• Keep students safe. This must always be your first priority.
  • Recommend alternatives. Can you instead host an open school forum about gun control? Can you accommodate the protest on school grounds?
  • Clarify consequences. Students should not be disciplined for protesting, but a walkout protest is a violation of school rules. Make the consequences clear, but also don’t make them any harsher than if a student walked out of school for any other reason. 
  • Stay neutral. Most districts prohibit staff protest during the school day. Educators can, however, provide opportunities for students to write letters to lawmakers or present their views to classmates.
  • Manage media attention. Frame the march as an opportunity for students to lead their own learning.
  • Attend to students who remain. Not all students will want to participate. Give them safe spaces to continue their learning and convey their views.

5: I’m a superintendent. The high school students in my district are not only planning on participating in walkouts; they are protesting in the halls and asking to use class time to strategize. I’m worried their activism is really disrupting things. What can I do?

Not surprisingly, superintendents are making very different decisions at the moment. Some have warned of suspensions, others are encouraging alternate methods of protest, and others are facilitating walkouts to keep things safe and organized.

In schools with activist momentum, school leaders should meet with student groups, listen to their concerns and their plans, and discuss strategies, how to mitigate potential consequences, and ways to ensure safety. Align your responses with your district's values and mission.

The School Superintendents Association supports the National Day of Action to Stop Gun Violence in Our Schools, on April 20, 2018, which urges teachers, families, students, and school administrators to engage in acts of advocacy and civic engagement in and around their schools. The organization has created a list of activities and things to keep in mind for April 20.

  • Read the School Superintendents Association set of resources and information.

6: I’m a high school teacher. Some of my students have been carrying “Protect the Second Amendment” signs around my school. How do I accommodate their views amid student activism on gun control?

Just like the young people advocating for stricter gun control laws, these students have the right to express their beliefs. Educators should support all students who want to participate in civic conversations and practice civil disobedience.

As a public school teacher, your freedom of speech in classroom discussions does have limits. In other words, it’s unwise to take sides on a political issue in front of your students. You can, however, ask students from both sides of the aisle to interrogate their own views through reasoned discourse. Have students read op-eds from multiple perspectives, review research on previous gun control measures, and discuss interpretations of the Second Amendment. Make sure they know the facts, and ask students to put together evidence-backed arguments around their beliefs.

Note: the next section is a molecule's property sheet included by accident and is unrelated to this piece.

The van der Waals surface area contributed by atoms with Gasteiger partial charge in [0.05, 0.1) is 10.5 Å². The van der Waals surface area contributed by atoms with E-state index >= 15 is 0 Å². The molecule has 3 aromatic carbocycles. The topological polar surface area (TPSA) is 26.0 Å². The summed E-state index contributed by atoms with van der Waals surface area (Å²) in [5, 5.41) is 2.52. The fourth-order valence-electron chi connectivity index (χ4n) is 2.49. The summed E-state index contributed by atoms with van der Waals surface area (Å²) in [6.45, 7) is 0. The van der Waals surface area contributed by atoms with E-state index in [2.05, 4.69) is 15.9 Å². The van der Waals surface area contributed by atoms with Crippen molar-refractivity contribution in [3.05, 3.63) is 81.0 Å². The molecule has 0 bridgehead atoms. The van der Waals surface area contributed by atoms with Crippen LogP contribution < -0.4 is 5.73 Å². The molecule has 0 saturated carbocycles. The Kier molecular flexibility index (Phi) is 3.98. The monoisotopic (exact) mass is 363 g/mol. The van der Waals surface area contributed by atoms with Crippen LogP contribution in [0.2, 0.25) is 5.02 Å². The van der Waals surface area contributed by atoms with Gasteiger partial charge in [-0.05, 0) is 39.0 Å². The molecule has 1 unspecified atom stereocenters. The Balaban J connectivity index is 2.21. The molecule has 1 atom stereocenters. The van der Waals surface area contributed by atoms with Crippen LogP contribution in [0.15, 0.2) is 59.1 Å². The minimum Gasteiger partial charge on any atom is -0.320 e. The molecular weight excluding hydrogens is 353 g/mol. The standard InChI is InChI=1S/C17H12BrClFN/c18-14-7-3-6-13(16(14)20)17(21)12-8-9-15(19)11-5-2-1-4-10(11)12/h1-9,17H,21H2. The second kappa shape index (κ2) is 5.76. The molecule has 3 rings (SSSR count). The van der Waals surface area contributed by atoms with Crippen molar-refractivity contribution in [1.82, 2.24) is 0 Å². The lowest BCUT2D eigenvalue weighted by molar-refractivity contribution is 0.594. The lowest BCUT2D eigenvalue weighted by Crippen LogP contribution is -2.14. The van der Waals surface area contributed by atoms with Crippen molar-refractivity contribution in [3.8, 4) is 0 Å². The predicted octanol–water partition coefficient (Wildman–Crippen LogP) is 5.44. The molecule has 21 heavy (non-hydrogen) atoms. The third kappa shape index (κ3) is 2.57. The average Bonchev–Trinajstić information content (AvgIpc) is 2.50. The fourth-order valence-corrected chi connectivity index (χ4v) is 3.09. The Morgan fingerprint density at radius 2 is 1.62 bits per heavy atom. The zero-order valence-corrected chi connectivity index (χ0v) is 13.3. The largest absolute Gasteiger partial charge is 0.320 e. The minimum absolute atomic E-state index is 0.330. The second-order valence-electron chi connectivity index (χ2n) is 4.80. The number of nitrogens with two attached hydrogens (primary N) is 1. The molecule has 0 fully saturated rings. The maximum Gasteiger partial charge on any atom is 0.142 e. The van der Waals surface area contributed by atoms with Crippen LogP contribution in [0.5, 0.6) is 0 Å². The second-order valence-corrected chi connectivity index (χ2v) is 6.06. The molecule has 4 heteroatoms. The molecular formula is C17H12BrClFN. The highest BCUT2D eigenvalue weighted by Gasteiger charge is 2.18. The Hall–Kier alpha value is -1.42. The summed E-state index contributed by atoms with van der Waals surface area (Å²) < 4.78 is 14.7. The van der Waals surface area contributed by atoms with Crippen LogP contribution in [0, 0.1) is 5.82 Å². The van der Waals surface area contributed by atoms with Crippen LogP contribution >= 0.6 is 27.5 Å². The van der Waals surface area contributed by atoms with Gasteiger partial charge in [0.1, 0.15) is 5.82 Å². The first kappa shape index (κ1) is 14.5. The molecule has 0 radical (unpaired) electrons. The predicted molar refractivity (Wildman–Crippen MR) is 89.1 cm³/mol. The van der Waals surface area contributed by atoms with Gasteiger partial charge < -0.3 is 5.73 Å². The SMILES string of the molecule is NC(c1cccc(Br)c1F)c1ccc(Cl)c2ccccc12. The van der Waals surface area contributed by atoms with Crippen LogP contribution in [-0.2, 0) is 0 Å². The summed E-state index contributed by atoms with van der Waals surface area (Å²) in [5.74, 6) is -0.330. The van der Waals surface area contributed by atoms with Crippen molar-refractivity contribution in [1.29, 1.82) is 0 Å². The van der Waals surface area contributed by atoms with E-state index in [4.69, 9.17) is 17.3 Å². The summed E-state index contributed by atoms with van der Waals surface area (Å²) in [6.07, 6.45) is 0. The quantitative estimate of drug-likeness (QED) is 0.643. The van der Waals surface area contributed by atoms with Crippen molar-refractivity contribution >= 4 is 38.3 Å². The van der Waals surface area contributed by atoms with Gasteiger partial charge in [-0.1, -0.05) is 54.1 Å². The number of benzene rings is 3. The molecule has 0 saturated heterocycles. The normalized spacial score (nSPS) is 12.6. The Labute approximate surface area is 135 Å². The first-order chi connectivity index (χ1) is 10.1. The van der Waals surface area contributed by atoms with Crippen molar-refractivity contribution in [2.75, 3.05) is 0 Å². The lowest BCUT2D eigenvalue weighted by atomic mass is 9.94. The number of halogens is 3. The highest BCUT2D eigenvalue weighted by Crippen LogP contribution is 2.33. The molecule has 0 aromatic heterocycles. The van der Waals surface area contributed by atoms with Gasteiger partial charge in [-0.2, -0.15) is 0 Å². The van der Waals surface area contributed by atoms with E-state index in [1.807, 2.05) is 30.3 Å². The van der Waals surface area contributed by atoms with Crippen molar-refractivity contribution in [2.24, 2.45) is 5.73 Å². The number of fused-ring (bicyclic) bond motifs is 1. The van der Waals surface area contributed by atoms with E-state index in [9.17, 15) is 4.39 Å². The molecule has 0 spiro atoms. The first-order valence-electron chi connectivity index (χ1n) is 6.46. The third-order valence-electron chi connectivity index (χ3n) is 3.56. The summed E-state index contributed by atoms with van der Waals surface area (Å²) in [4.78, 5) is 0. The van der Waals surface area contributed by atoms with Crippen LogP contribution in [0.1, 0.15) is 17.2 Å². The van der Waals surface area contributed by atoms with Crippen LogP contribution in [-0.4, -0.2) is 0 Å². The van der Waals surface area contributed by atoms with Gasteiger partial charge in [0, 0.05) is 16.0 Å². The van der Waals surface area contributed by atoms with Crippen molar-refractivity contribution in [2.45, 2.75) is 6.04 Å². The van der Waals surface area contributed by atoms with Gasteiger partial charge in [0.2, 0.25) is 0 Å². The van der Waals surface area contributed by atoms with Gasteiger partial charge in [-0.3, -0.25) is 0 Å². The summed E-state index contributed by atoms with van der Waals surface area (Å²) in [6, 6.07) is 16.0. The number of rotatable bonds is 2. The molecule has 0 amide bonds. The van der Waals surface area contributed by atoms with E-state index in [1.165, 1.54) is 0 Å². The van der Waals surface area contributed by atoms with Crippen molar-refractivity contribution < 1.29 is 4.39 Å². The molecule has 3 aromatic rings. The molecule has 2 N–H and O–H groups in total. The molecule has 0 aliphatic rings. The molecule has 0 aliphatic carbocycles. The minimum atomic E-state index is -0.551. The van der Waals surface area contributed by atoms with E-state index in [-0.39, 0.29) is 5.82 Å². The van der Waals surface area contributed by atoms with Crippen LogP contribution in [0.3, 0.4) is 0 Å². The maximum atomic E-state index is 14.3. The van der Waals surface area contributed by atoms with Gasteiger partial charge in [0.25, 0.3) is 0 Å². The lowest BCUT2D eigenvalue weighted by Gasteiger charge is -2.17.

It can also be constructive to ask them to move beyond opinion and propose policy solutions. School safety affects everyone, regardless of their perspectives on Second Amendment issues. On an issue where adults in positions of power are often stymied, young people’s ideas are needed.

7: I’m a principal at an urban high school. My students are black and Latino, and gun violence is prevalent in their neighborhoods. They are angry that the students in Florida are getting so much media attention, when they have been calling for gun reform for years. What can I do?

Validate your students’ perspective. It’s true that African American young people — even students in Florida — have organized protests against gun violence for years, with little (if any) political consequences or media attention. It’s also true that while your students have not experienced a mass shooting at their school, they may be suffering from the weight of collective trauma, constantly aware that they and their families are threatened by gun violence.

Encourage your students not to give up their own protests. Remind them, too, that the Parkland students are fighting against the public complacency that has sprung up around mass shootings — just as they are fighting complacency around community violence. Brainstorm ways to connect their needs and demands with those of other students. Students are already making some of these connections.

8: I’m an elementary school teacher. How can I use this moment to help young children begin to experience the power of civic engagement? 

Parents and teachers will make various decisions about whether, when, and how to begin to speak to children about traumatic events such as what happened in Parkland. (Read more about that here.) But no matter how young your students, there are many ways they can show their civic engagement.

Children Are Citizens, part of the Harvard Graduate School of Education’s Project Zero, is dedicated to the notion that children are not just future citizens; they are citizens now, with the right to express their opinions and participate in the civic and cultural worlds around them. On almost any issue, children have views, thoughts, and ideas that are both valid on their face and potentially refreshing as additions to an adult narrative, says Ben Mardell, a leader of the initiative, which has engaged young children in projects that explore — and seek to improve — cultural institutions, parks, and playgrounds.